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On Wednesday the 8th of February, BBC Three launches a brand new comedy mockumentary series which isn’t so far from the truth. This Country looks at the prospects and lack of aspirations of the young living in one particular sleepy village.

This Country, which is based over the period of six months, states that in ‘rural Britain studies show how young people feel more marginalised than ever’. Over the course of six episodes, which run at approximately 20 minutes each, we follow two young people from the same family in a small Cotswold village. Cousins, Kerry and Lee ‘Kurtan’ Mucklowe played by Daisy May Cooper and her real-life brother Charlie – who have also written the series – are best friends who go everywhere together, even though they have their many gripes with one another, like any normal family, they are fiercely protective of the other.

In many ways, This Country has a feel of Matt Lucas and David Walliams’s Little Britain about it, the laughs aren’t as raucous but more of a quiet, subtle disposition, both characters come from a family of what the likes of the middle classes and upwards would call the dregs of society. From Kerry’s love of wearing a Football shirt and reckoning she is ‘hard’ and people are scared of her to Kurtan’s dated hairstyle, which is reminiscent to that of The Office’s Gareth Keenan, but it’s obvious from the outset that Kerry is all front who at times can be quite articulate. Deep down she is a big softy at heart and both – even if they do swear like troopers – show an immense amount of promise if only their environment would allow them to grow.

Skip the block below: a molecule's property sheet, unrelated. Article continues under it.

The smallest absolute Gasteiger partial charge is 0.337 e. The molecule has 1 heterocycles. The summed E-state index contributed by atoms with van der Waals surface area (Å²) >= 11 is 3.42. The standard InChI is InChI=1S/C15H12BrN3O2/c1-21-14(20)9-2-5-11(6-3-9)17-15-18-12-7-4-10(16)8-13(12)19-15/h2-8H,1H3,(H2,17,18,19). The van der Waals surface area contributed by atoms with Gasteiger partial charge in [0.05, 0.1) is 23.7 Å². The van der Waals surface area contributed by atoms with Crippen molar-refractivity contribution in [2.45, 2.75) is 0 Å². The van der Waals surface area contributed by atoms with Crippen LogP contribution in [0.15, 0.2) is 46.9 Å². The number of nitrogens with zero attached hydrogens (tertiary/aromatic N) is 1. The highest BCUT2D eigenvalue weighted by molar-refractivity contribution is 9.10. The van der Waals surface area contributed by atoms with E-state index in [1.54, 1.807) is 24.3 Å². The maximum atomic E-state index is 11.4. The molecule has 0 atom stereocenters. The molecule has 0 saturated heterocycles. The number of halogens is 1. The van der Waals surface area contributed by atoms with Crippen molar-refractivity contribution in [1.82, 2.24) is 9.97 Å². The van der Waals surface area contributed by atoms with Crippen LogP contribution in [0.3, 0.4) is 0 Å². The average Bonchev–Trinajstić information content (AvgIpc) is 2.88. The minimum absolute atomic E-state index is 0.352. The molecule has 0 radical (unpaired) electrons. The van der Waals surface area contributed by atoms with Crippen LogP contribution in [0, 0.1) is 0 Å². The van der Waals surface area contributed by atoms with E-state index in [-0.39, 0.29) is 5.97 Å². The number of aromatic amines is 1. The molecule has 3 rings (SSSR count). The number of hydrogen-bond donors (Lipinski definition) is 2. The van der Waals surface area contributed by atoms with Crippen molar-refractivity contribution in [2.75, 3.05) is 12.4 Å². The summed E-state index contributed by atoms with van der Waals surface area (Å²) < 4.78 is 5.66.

With a lack of jobs in the village and any real prospects for the pair they bumble around the village offending the locals – at one stage the pair wanders through the village celebrating the fact one of their old teachers is dead by singing about it at the tops of their voices – and generally causing mischief. The only person in the village who tries to help them over their ‘Anger Issues’ is the village vicar. With each episode we delve deeper into our characters lives while laughing at their antics and misfortunes you can’t help but feel sorry for them all the same, making the audience care about them.

Kurtan goes through some pretty hard knocks, starting in episode one with his injustice felt that he was kicked out of the Scarecrow festival. He wears his heart on his sleeve and shows he is just a tad bit eager when it comes to dating, resulting in his complete and utter failings with a girl he asks to marry him on their first date. By the end of the series, Kurtan has had enough of the village and wants to move away to go to college. Kerry’s life in comparison is just as sad and pathetic, she hangs around a group of year seven’s for friends, idolises her peeping Tom of a father who shows her no love, she even tries to become a saleswoman but finds herself suckered into a pyramid scheme which doesn’t end well.

It may all seem like gloom and doom, and for the most, it is for these dead end youngsters but the comedy is as ripe as their tracksuits, heartfelt and funny we can’t recommend this series enough.

Pretty Little Thing Sale